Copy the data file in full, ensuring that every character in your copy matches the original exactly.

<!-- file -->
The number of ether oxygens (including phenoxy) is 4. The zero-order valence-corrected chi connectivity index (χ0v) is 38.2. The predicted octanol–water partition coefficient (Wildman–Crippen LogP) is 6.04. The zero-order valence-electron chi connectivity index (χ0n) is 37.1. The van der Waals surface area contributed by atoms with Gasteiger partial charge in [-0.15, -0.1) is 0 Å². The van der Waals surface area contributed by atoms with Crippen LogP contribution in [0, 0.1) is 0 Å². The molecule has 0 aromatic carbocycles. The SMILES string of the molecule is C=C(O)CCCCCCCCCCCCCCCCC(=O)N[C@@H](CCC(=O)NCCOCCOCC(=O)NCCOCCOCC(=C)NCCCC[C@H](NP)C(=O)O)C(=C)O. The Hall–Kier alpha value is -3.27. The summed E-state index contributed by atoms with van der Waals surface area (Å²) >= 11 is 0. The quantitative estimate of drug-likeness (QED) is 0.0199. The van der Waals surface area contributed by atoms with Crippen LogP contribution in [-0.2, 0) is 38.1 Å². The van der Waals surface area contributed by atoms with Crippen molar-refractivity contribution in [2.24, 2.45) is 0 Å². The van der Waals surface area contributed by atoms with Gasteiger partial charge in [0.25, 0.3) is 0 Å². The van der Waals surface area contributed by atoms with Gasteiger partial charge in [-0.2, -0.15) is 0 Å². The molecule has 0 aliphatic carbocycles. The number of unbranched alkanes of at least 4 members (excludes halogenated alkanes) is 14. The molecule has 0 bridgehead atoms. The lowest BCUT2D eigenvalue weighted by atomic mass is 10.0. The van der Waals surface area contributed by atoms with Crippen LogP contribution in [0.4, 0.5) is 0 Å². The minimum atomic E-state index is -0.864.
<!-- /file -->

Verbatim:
The number of ether oxygens (including phenoxy) is 4. The zero-order valence-corrected chi connectivity index (χ0v) is 38.2. The predicted octanol–water partition coefficient (Wildman–Crippen LogP) is 6.04. The zero-order valence-electron chi connectivity index (χ0n) is 37.1. The van der Waals surface area contributed by atoms with Gasteiger partial charge in [-0.15, -0.1) is 0 Å². The van der Waals surface area contributed by atoms with Crippen LogP contribution in [0, 0.1) is 0 Å². The molecule has 0 aromatic carbocycles. The SMILES string of the molecule is C=C(O)CCCCCCCCCCCCCCCCC(=O)N[C@@H](CCC(=O)NCCOCCOCC(=O)NCCOCCOCC(=C)NCCCC[C@H](NP)C(=O)O)C(=C)O. The Hall–Kier alpha value is -3.27. The summed E-state index contributed by atoms with van der Waals surface area (Å²) >= 11 is 0. The quantitative estimate of drug-likeness (QED) is 0.0199. The van der Waals surface area contributed by atoms with Crippen LogP contribution in [-0.2, 0) is 38.1 Å². The van der Waals surface area contributed by atoms with Crippen molar-refractivity contribution in [2.24, 2.45) is 0 Å². The van der Waals surface area contributed by atoms with Gasteiger partial charge in [0.25, 0.3) is 0 Å². The van der Waals surface area contributed by atoms with Gasteiger partial charge in [-0.2, -0.15) is 0 Å². The molecule has 0 aliphatic carbocycles. The number of unbranched alkanes of at least 4 members (excludes halogenated alkanes) is 14. The molecule has 0 bridgehead atoms. The lowest BCUT2D eigenvalue weighted by atomic mass is 10.0. The van der Waals surface area contributed by atoms with Crippen LogP contribution in [0.4, 0.5) is 0 Å². The minimum atomic E-state index is -0.864.